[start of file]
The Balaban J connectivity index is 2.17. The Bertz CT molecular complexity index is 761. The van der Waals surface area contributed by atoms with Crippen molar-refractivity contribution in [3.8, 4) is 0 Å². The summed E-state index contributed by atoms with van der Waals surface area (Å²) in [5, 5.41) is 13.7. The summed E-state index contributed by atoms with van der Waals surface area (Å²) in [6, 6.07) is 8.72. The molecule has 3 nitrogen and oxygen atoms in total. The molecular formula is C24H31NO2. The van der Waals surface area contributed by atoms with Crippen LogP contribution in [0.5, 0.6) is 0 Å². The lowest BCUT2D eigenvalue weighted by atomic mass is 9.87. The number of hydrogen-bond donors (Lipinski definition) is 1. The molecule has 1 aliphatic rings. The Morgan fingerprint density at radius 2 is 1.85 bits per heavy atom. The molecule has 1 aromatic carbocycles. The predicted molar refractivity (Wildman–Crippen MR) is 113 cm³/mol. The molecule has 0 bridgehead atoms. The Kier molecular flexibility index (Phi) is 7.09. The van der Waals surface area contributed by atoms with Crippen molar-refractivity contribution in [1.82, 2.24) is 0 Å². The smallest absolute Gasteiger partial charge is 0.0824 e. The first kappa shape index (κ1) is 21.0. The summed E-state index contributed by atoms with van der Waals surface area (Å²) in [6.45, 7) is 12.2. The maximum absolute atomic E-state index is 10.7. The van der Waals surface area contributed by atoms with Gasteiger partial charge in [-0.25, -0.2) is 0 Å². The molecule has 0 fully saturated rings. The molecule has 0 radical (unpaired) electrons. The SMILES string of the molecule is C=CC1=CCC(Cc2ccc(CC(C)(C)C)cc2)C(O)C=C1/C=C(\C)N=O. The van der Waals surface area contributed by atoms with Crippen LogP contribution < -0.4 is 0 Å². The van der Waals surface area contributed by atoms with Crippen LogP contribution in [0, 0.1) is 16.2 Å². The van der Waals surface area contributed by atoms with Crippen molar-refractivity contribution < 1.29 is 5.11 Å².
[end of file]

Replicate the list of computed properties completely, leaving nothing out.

The Balaban J connectivity index is 2.17. The Bertz CT molecular complexity index is 761. The van der Waals surface area contributed by atoms with Crippen molar-refractivity contribution in [3.8, 4) is 0 Å². The summed E-state index contributed by atoms with van der Waals surface area (Å²) in [5, 5.41) is 13.7. The summed E-state index contributed by atoms with van der Waals surface area (Å²) in [6, 6.07) is 8.72. The molecule has 3 nitrogen and oxygen atoms in total. The molecular formula is C24H31NO2. The van der Waals surface area contributed by atoms with Crippen LogP contribution in [0.5, 0.6) is 0 Å². The lowest BCUT2D eigenvalue weighted by atomic mass is 9.87. The number of hydrogen-bond donors (Lipinski definition) is 1. The molecule has 1 aliphatic rings. The Morgan fingerprint density at radius 2 is 1.85 bits per heavy atom. The molecule has 1 aromatic carbocycles. The predicted molar refractivity (Wildman–Crippen MR) is 113 cm³/mol. The molecule has 0 bridgehead atoms. The Kier molecular flexibility index (Phi) is 7.09. The van der Waals surface area contributed by atoms with Crippen molar-refractivity contribution in [1.82, 2.24) is 0 Å². The smallest absolute Gasteiger partial charge is 0.0824 e. The first kappa shape index (κ1) is 21.0. The summed E-state index contributed by atoms with van der Waals surface area (Å²) in [6.45, 7) is 12.2. The maximum absolute atomic E-state index is 10.7. The van der Waals surface area contributed by atoms with Gasteiger partial charge in [-0.25, -0.2) is 0 Å². The molecule has 0 fully saturated rings. The molecule has 0 radical (unpaired) electrons. The SMILES string of the molecule is C=CC1=CCC(Cc2ccc(CC(C)(C)C)cc2)C(O)C=C1/C=C(\C)N=O. The van der Waals surface area contributed by atoms with Crippen LogP contribution < -0.4 is 0 Å². The van der Waals surface area contributed by atoms with Crippen LogP contribution in [0, 0.1) is 16.2 Å². The van der Waals surface area contributed by atoms with Crippen molar-refractivity contribution < 1.29 is 5.11 Å².